“Baby, I’m throbbing with curiosity.”
“Wrong choice of words,” she replies.
“Pulsating with intrigue?”
“Wasn’t that topless breakfast enough?”
Recently in Montreal, I ate runny eggs at a dingy diner where waitresses bared their boobies and poured burnt coffee.
“That was in a foreign country. It doesn’t count.” While traveling, I believe vacationers are allowed licentious leeway. That would handily explain Thailand’s thriving ladyboy trade.
“Fine,” she says. “Just don’t come home late.”
No problem, captain. I prefer happy hour, pigeonholing weekday drunkenness into a tidy 6–10 p.m. slot. It’s time enough to transform into a slurring heap and snag a seven-hour siesta. I’m a smart adult!
So at 6 p.m. one late-summer eve, I stroll down randy Eighth Avenue. Sandwiched between buff Chelsea and turista Times Square, the sleaze zone is primed with squalid gaming dens that draw construction workers, low-rent office toilers and beefy Madison Square Garden–goers. I’ve sucked many a Miller at daytime-boozer dive Walter’s Bar (389 Eighth Ave. betw. 29th & 30th Sts., 212-502-4023), whose slogan is “We are a place to get drunk!” But the blue ribbon for sordidness goes to Deno’s Party House USA (393 Eighth Ave. betw. 29th & 30th Sts., 212-695-1814).
“Why, Josh? Why?” my friend Aaron wonders. We’re standing outside Deno’s, aka Bikini Bar. A row of plants prevents prying eyes from peeping inside.
“Because we’re bikini-bar investigators,” I explain. In the holy name of research, we’ve partaken of pizza parlor–cum–grind hall Cordato’s Deli (94 1/2 Greenwich St. at Rector St., 212-233-1573). And seaman hangout Navy Yard Cocktail Lounge (200 Flushing Ave. at Washington Ave., B’klyn; no phone). Oh, and Port 41 (355 W. 41st St. betw. 8th & 9th Aves., 212-947-1188), where skanky gals serve free franks. Bikini bars, I’ve deduced, are classier than a cubic zirconium wedding ring.
But here’s my hypothesis: Does pseudo-nudity portend a Puritanical streak, an enduring Giuliani hangover? No show vajayjay, but you wear a seventh-grader’s string bikini. Nah. Entrepreneurs are exploiting a salacious loophole—by keeping ’tenders and servers “attired,” they can sell spirits, beer and grub. Hello, Hawaiian Tropic Zone bikini contest.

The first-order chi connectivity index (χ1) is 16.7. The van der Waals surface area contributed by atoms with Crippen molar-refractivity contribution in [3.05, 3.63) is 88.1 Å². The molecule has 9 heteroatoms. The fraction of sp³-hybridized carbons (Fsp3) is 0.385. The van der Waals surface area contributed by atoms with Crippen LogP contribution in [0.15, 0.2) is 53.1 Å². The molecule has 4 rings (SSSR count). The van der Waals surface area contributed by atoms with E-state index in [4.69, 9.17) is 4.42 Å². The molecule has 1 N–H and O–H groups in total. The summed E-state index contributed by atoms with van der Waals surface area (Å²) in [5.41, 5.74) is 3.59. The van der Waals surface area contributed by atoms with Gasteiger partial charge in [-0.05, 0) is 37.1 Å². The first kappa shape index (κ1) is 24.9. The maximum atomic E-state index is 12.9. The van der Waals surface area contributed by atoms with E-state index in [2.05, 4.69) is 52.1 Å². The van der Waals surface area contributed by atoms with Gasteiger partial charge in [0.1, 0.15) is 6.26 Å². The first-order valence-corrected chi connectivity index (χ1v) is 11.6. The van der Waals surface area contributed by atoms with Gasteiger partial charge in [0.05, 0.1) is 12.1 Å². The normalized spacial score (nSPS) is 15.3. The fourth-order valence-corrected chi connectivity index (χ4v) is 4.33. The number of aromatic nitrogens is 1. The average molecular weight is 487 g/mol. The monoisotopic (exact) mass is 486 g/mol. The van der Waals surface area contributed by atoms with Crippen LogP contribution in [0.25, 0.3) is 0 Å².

“At least there’s no cover,” I tell Aaron as we enter Deno’s and sit beside men with sunken eyes and perspiring Buds. We grab potato chips and a bathing beauty’s attention. She sidles over, belly ring reflecting red neon. Her smile reveals Chiclet teeth with a field-goal gap.
“You want beer?” she asks, her Russian accent thick as borscht. My heavens, is Deno’s staffed by mail-order bartenders?
I inquire about happy hour. No happy hour. Three-buck Buds are only available until 4:30 p.m. Least. Happy. Hour. Ever. Since cocktails cost $9, and Amstel Lights run $7, we order $6 Bud pints. They’re brimming with golden joy. Less joyful are the half-dozen swimsuit sweethearts, half-heartedly shimmying to piercing pop. The scene is less erotic than a proctologist’s appointment.
“Though it’s sketchy, it’s still safe—sort of,” Aaron says, pointing to a duct-taped security camera. The broken equipment is an urban scarecrow to deter the twitchy men, who glare at fellow scabrous bar-goers. Smiles are scarce. Cocktails are consumed like water. Why do breasts always signal danger? Like bumblebee’s yellow-and-black coloration, areolas must be nature’s method of saying, Stay away from here, wussy boy!
Because the music inhibits conversation—louder does not equal better—Aaron and I order a second round. “You like…shots?” the bartender asks, smiling. Please marry me and rescue me, whispers her body language. She leans over the bar, demonstrating how underwire defeats gravity. No, no shots tonight. Her shoulders slump. I could’ve told her I’m no savior.
In the abstract, I’m stoked that dirt holes like Deno’s exist. New York City needs more sleaze, fewer condos and nail salons. But not all grubby establishments are created equal: There’s good sleaze (Mars Bar, Welcome to the Johnsons) and bad sleaze (Big Easy, Cheap Shots). There’s a certain je nais sais quoi to sleazy bars, an ineffably gritty trait born of whiskey, vomit, rock and roll and 3 a.m. mistakes—not pert Russian ta-tas and too-expensive brew.
“More beer?” the waitress inquires, as we drain our pints in a Usain Bolt instant.
“Yes,” I reply, “but no, not here.” We then decamp for Holland Bar, Dave’s Tavern and other murky alehouses where clothing is required.